The following is the concluding section of the T&T IFC whitepaper “7 Critical Factors to Consider Before Selecting a Location in the Booming Nearshore Market.” In addition, you can read the introduction and other sections detailing all the different categories analyzed here:
- Introduction: 7 Critical Factors
- Part 2: Business and Political Climate
- Part 3: Talent Pool
- Part 4: Service Specialization
- Part 5: English Proficiency
- Part 6: Natural Disaster Risk
- Part 7: Connectivity and Infrastructure
- Part 8: Governmental Agencies and Support
Putting It All Together
There is good news for the Latin American and Caribbean countries fighting for nearshore business: there is now more to go around than ever before.
Frost & Sullivan’s research shows that the nearshore is growing at a high single-digit rate annually and is likely to maintain this pace for the next five years. “There’s a growing pie to share among all the countries,” saysSebastian Menutti, an industry analyst at the San Antonio-based consulting and research firm Frost & Sullivan. “Not everyone is competing for the same service here.”
He says that the trend is clear. The nearshore benefits are becoming more apparent to everybody, and many locations have figured out how to deliver. “U.S. companies now can see actually that we do have a proven track record of providing services,” says Menutti.
This sentiment is shared by Salil Dani, vice president in the global sourcing service line for the Dallas-based consulting and research company Everest Group. Embracing the nearshore is no longer just a novel idea. He says the service providers in Latin America and the Caribbean are increasingly being viewed as an essential part of the strategies maintained by the Fortune 500 companies that have been in the outsourcing game for decades, such as General Electric, Citigroup, Proctor & Gamble, and Bank of America.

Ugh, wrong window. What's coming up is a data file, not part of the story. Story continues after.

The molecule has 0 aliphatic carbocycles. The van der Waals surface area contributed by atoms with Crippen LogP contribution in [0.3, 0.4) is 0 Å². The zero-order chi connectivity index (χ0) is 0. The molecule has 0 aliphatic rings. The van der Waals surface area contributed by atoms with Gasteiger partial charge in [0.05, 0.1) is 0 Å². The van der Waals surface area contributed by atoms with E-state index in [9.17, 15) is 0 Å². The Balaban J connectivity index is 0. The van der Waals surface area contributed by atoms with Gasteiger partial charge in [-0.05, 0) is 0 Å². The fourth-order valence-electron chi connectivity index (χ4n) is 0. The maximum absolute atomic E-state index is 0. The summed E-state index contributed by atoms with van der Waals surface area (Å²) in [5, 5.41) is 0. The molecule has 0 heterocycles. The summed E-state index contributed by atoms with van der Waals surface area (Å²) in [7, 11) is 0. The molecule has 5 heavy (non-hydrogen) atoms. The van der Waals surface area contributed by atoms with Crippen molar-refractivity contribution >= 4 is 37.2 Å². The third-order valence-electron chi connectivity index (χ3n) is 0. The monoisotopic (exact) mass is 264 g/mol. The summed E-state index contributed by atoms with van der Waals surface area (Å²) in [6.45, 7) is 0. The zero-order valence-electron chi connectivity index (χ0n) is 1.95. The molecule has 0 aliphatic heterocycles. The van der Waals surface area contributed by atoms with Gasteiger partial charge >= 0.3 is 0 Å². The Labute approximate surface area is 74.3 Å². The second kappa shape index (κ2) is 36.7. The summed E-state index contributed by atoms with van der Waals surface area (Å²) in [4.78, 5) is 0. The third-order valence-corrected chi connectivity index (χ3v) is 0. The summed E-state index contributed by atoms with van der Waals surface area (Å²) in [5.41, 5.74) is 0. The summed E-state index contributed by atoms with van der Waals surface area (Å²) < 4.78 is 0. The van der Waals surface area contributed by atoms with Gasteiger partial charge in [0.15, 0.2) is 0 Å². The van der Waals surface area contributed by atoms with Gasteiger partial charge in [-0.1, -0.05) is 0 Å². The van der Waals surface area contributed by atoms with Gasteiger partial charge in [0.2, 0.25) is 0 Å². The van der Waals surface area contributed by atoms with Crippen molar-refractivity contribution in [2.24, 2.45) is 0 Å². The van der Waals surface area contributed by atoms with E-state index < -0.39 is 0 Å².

“They are growing a lot in Latin America in particular,” says Dani. “Within Latin America, there could be questions as to whether you want to go to somewhere like Mexico or Costa Rica depending upon what you want to do or other factors. But nearshoring as a proportion is growing in terms of headcount and in terms of revenue. The time-zone alignment creates a huge plus.”
Gott believes that many countries are now very capable of providing quality services. It just depends upon the need. Those companies that have the patience can build something dynamic in not just the known hotspots but across the entire region. “If you start small and grow organically from there, you can start operating in a lot of different countries,” says Johan Gott, an analyst at Chicago-based global consultancy AT Kearney.
Yes, there are various — and critical — considerations to weigh before deciding exactly where to go. But one thing is for sure: companies are now eagerly coming to Latin America and the Caribbean. “Latin America has a lot to offer and can serve quite a variety of different needs from different price points,” says Menutti.